Texas' Uninsured Rate Continues to Fall
Texas' rate of uninsured people fell to 17.1 percent in 2015 as part of a steady decline in the share of uninsured residents following the implementation of the Affordable Care Act, according to new Census estimates released Tuesday.
The state's rate of uninsured fell two percentage points from 2014 to 2015, but Texas still has the highest percentage of people without health insurance in the country. Texas is also home to the largest number of uninsured people in the country with about 4.6 million uninsured residents.
About 5 million Texans were uninsured in 2014, or 19 percent. That's down from 5.75 million the year before. The 2014 rate — part of the first comprehensive Census data to include a full year of enrollment under President Obama's signature health law — marked the first time Texas' uninsured rate fell below 20 percent in more than a decade.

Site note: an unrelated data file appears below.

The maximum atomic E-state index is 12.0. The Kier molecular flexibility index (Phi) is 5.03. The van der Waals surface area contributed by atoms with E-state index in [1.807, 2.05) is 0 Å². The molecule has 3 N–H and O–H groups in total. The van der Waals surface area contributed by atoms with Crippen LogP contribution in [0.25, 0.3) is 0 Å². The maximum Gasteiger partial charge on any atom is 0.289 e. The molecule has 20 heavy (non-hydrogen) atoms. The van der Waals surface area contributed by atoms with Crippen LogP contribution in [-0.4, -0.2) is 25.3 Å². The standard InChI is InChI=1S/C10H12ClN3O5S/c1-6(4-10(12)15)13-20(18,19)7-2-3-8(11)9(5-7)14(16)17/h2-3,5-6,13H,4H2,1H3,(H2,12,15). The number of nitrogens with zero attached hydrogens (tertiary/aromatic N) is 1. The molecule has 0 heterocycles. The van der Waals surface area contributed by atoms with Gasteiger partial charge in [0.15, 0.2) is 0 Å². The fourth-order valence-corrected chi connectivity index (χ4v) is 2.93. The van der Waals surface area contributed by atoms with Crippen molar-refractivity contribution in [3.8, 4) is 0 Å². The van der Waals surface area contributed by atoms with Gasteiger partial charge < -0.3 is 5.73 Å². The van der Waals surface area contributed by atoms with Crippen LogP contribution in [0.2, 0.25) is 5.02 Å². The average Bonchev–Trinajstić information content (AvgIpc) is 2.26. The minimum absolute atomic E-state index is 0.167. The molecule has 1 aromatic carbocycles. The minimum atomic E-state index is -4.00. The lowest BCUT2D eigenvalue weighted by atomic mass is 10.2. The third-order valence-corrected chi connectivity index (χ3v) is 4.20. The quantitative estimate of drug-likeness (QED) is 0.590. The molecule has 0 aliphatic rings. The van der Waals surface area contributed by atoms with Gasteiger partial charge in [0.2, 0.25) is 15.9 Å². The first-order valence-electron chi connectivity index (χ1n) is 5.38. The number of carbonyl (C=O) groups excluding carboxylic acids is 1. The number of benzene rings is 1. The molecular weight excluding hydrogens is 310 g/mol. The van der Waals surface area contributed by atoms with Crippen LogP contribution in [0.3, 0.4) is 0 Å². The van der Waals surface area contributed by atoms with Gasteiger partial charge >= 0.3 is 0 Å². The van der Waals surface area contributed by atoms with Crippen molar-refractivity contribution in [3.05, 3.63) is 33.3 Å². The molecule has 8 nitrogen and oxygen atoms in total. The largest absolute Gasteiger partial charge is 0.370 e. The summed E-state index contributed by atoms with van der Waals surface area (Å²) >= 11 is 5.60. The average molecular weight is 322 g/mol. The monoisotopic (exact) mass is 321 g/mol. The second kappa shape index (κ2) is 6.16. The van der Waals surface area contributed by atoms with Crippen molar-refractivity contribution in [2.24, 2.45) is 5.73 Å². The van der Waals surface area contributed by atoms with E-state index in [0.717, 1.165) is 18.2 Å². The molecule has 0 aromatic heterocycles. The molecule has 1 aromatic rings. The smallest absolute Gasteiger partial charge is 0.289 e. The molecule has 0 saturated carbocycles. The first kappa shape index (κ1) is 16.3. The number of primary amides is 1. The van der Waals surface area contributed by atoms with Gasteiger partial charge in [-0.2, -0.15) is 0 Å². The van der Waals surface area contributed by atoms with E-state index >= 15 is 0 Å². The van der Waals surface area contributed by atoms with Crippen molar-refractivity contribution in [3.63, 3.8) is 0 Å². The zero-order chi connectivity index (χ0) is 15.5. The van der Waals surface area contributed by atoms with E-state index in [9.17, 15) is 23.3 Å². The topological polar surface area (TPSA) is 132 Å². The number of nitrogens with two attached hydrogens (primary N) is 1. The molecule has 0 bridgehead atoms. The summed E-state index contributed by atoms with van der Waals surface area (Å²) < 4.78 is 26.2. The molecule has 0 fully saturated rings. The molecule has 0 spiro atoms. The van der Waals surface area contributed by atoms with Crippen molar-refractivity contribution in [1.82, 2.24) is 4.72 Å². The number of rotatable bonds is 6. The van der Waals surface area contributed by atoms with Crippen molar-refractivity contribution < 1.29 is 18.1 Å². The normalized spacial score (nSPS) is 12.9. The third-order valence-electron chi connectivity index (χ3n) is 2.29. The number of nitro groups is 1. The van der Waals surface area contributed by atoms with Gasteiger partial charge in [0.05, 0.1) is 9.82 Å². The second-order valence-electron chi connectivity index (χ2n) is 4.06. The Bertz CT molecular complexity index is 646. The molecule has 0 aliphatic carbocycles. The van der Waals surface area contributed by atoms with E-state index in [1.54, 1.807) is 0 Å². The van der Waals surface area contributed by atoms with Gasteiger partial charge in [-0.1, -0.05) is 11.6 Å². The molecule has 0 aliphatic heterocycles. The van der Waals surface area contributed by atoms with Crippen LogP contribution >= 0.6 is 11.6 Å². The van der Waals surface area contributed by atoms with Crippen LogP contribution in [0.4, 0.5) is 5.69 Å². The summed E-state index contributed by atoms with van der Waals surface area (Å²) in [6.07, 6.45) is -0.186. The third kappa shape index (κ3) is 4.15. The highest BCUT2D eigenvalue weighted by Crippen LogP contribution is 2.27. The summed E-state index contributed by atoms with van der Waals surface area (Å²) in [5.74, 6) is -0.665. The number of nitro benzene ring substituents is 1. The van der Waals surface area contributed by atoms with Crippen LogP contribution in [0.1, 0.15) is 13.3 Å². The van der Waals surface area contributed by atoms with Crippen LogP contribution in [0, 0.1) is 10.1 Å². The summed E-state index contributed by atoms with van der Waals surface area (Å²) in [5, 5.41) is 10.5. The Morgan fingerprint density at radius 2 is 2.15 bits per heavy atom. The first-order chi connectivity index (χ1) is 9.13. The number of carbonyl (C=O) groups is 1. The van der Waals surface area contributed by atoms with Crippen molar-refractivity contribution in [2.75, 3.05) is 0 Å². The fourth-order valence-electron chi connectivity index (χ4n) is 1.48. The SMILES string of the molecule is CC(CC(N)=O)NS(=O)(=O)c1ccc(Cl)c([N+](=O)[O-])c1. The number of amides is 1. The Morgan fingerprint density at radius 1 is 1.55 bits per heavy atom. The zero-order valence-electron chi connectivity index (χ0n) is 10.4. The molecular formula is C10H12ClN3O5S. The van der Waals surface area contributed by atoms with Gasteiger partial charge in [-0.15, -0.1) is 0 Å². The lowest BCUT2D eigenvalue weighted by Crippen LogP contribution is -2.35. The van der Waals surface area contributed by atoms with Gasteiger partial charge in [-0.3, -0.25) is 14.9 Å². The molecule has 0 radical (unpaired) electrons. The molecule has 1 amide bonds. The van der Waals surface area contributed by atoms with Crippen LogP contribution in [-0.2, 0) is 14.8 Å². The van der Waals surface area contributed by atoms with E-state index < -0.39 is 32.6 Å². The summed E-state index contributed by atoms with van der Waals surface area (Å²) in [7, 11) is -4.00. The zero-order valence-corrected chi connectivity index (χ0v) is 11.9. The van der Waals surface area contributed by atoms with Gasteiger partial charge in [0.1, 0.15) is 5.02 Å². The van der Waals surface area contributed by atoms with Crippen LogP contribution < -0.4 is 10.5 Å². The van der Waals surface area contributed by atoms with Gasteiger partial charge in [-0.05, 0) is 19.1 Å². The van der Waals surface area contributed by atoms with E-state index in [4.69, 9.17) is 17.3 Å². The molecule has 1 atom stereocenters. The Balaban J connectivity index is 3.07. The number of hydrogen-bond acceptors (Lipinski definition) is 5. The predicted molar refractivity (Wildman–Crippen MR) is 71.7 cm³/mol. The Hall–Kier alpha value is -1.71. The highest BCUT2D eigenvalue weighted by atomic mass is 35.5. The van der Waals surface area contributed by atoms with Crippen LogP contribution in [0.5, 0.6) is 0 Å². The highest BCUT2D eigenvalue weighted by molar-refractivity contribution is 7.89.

Advocates for the uninsured have argued that Texas could grant insurance coverage to more than 800,000 adults living in poverty here if the state were to expand Medicaid — an optional tenet of the federal health law. But the state's Republican leadership remains vehemently opposed to any sort of expansion. They've criticized Medicaid, the federal-state insurer for the poor and disabled, as an inefficient and broken program.
The U.S. Census Bureau found that in general the 2015 uninsured rate in states that expanded Medicaid eligibility was lower than in states that did not expand eligibility.
Only four other states had insurance rates higher than 13 percent — Alaska, Oklahoma, Florida and Georgia. None of them had expanded Medicaid as of January 2015. California, which expanded Medicaid, had the second-largest number of uninsured people with 3.3 million uninsured residents.